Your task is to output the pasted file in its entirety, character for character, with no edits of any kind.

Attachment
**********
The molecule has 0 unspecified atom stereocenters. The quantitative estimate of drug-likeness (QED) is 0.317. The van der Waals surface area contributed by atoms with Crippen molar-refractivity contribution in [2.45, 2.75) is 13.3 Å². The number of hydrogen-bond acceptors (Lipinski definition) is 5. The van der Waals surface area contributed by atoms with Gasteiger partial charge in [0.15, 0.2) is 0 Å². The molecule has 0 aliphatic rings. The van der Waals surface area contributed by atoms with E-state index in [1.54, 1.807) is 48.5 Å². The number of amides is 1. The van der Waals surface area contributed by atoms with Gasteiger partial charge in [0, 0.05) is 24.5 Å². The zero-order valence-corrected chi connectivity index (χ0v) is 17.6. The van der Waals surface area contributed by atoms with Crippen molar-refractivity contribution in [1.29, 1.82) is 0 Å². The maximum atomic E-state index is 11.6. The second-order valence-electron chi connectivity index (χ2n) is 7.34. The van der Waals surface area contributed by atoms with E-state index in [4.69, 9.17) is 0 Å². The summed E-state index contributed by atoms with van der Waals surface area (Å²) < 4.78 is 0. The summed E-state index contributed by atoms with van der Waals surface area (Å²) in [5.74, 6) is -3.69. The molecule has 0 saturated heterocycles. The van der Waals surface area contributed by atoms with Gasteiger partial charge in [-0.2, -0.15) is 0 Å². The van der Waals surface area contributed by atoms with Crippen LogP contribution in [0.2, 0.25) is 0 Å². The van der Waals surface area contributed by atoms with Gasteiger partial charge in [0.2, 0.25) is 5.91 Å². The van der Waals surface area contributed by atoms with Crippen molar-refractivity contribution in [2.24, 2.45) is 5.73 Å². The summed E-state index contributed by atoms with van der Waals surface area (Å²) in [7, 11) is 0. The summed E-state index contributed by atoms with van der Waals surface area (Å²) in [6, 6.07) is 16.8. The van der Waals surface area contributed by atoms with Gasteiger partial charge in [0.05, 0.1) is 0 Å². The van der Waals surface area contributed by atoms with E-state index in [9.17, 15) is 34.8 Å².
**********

The molecule has 0 unspecified atom stereocenters. The quantitative estimate of drug-likeness (QED) is 0.317. The van der Waals surface area contributed by atoms with Crippen molar-refractivity contribution in [2.45, 2.75) is 13.3 Å². The number of hydrogen-bond acceptors (Lipinski definition) is 5. The van der Waals surface area contributed by atoms with Gasteiger partial charge in [0.15, 0.2) is 0 Å². The molecule has 0 aliphatic rings. The van der Waals surface area contributed by atoms with E-state index in [1.54, 1.807) is 48.5 Å². The number of amides is 1. The van der Waals surface area contributed by atoms with Gasteiger partial charge in [0, 0.05) is 24.5 Å². The zero-order valence-corrected chi connectivity index (χ0v) is 17.6. The van der Waals surface area contributed by atoms with Crippen molar-refractivity contribution in [1.29, 1.82) is 0 Å². The maximum atomic E-state index is 11.6. The second-order valence-electron chi connectivity index (χ2n) is 7.34. The van der Waals surface area contributed by atoms with E-state index in [4.69, 9.17) is 0 Å². The summed E-state index contributed by atoms with van der Waals surface area (Å²) < 4.78 is 0. The summed E-state index contributed by atoms with van der Waals surface area (Å²) in [5.74, 6) is -3.69. The molecule has 0 saturated heterocycles. The van der Waals surface area contributed by atoms with Gasteiger partial charge in [-0.2, -0.15) is 0 Å². The van der Waals surface area contributed by atoms with Crippen LogP contribution in [0.2, 0.25) is 0 Å². The van der Waals surface area contributed by atoms with Gasteiger partial charge in [0.2, 0.25) is 5.91 Å². The van der Waals surface area contributed by atoms with Crippen molar-refractivity contribution in [2.24, 2.45) is 5.73 Å². The summed E-state index contributed by atoms with van der Waals surface area (Å²) in [7, 11) is 0. The summed E-state index contributed by atoms with van der Waals surface area (Å²) in [6, 6.07) is 16.8. The van der Waals surface area contributed by atoms with Gasteiger partial charge in [0.05, 0.1) is 0 Å². The van der Waals surface area contributed by atoms with E-state index in [9.17, 15) is 34.8 Å².